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Statue of Thutmose II to Be Restored After 1,500 Years in Ruins

The statue was found in the eighth edifice of Karnak Temple, an iconic tourist destination in Luxor which will soon reopen as an open-air museum alongside the Luxor Temple and the Avenue of Sphinxes.

The Supreme Council of Antiquities confirmed that a statue of Thutmose II will be restored 1,500 years after it had been destroyed. Thutmose II is an Ancient Egyptian pharaoh who ruled between 1493 BC and 1479 BC, and is perhaps more famously known for his wife, Hatshepsut, one of the few female pharaohs to have ever ruled Ancient Egypt.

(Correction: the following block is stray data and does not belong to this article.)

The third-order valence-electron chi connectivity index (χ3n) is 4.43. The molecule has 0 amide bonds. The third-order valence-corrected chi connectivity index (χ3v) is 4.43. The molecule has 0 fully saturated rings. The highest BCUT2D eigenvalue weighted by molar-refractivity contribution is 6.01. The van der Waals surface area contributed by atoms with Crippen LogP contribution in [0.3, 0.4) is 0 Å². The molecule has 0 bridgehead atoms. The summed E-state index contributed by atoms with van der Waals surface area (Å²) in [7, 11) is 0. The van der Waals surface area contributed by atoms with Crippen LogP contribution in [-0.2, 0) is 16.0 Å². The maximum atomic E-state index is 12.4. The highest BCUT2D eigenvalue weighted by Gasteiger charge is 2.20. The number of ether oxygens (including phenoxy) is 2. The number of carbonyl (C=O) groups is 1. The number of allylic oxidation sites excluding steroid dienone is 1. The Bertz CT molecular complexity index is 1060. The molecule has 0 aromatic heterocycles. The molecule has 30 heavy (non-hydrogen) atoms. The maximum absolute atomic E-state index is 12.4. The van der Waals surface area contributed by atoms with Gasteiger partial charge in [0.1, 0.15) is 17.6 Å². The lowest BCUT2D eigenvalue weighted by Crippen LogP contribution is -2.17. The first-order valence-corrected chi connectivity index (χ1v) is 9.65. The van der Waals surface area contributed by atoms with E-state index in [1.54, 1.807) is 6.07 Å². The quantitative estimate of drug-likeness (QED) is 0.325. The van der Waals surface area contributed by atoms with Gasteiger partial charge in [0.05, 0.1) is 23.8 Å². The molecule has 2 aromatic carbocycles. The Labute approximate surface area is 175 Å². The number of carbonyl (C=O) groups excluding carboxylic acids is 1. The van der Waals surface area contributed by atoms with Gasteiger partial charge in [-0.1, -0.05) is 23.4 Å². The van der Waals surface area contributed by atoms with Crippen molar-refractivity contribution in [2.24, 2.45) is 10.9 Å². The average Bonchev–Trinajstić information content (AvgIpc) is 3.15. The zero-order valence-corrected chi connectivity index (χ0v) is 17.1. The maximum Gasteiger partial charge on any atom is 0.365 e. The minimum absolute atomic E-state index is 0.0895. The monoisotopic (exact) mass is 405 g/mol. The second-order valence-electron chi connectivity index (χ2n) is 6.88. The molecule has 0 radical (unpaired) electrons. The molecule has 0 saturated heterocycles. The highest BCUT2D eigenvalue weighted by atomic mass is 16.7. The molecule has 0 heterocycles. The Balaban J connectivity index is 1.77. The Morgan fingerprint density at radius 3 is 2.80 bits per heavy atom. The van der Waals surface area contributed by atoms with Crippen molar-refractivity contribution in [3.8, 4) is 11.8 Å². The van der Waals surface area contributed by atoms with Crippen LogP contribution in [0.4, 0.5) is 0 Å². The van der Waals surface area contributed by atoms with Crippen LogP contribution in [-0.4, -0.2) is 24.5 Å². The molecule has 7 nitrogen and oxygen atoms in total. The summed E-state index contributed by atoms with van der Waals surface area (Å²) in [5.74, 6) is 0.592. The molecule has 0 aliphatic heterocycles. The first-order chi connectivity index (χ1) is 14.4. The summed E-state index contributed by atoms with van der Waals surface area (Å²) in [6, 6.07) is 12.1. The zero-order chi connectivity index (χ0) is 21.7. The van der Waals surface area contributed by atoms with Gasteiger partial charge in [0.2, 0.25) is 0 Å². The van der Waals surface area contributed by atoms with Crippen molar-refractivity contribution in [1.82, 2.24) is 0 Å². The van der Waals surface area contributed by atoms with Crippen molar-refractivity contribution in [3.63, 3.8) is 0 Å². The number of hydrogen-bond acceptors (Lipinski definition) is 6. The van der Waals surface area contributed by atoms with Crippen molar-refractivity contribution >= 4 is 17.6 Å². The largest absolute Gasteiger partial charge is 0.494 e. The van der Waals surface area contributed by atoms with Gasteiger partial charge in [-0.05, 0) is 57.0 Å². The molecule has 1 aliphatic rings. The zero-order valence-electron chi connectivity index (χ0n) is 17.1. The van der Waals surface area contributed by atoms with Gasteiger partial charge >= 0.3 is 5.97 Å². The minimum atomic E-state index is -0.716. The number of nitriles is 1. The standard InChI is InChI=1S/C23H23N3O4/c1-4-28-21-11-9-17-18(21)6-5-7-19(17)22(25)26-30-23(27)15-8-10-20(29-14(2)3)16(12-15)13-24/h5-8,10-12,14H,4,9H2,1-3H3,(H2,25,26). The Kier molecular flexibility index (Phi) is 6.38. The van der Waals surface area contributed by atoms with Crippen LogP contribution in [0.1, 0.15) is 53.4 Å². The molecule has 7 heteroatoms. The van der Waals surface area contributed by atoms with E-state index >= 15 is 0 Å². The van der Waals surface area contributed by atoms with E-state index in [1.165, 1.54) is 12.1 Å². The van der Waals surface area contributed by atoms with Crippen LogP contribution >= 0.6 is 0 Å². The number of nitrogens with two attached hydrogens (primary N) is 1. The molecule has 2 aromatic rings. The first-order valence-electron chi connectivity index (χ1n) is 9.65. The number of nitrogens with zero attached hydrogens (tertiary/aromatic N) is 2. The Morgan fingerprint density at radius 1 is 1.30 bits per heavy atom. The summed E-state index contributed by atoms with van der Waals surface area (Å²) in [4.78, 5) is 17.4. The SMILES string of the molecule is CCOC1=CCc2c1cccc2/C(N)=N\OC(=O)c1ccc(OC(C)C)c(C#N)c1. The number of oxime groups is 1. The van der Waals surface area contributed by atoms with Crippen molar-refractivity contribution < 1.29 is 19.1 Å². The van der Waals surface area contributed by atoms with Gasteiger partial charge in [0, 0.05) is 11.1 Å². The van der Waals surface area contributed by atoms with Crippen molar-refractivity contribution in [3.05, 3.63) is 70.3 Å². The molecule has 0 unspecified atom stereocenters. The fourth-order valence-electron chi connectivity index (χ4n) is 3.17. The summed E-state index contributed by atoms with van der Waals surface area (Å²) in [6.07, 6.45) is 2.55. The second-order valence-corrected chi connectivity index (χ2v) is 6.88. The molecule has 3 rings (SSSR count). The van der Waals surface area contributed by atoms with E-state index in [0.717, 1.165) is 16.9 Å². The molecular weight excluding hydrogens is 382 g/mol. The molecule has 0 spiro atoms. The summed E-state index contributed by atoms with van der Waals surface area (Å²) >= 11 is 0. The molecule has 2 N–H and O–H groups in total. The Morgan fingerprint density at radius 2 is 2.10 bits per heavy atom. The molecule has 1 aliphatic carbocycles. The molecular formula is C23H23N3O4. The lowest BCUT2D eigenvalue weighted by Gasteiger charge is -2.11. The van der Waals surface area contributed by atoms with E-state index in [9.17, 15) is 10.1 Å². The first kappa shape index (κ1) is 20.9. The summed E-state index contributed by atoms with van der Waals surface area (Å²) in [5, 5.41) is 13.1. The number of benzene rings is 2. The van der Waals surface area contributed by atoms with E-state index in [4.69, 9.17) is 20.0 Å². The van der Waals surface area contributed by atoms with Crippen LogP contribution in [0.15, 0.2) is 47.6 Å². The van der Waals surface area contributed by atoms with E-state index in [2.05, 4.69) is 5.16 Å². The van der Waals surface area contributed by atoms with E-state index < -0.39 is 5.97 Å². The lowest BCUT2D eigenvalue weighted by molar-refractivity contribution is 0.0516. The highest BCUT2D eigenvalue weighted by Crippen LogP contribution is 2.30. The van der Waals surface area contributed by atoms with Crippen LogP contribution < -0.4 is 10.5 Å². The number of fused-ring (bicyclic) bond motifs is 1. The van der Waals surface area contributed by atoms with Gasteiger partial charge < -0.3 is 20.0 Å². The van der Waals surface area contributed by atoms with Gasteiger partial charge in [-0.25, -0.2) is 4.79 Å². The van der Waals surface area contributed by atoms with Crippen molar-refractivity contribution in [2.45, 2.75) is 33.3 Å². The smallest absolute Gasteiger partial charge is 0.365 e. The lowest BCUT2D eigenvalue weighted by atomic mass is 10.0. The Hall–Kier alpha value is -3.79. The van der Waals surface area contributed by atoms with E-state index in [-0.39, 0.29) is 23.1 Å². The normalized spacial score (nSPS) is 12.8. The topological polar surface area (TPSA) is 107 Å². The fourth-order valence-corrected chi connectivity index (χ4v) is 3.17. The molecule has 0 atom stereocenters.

The statue was found in the eighth edifice of Karnak Temple, an iconic tourist destination in Luxor which underwent a major restoration effort alongside the Luxor Temple and El Kebbash Road, an avenue of sphinxes that connects the two temples. Altogether, the area will soon open as a massive open-air museum. A major celebration is reported to accompany the opening on November 4th, although details on what that will entail are still shrouded in mystery.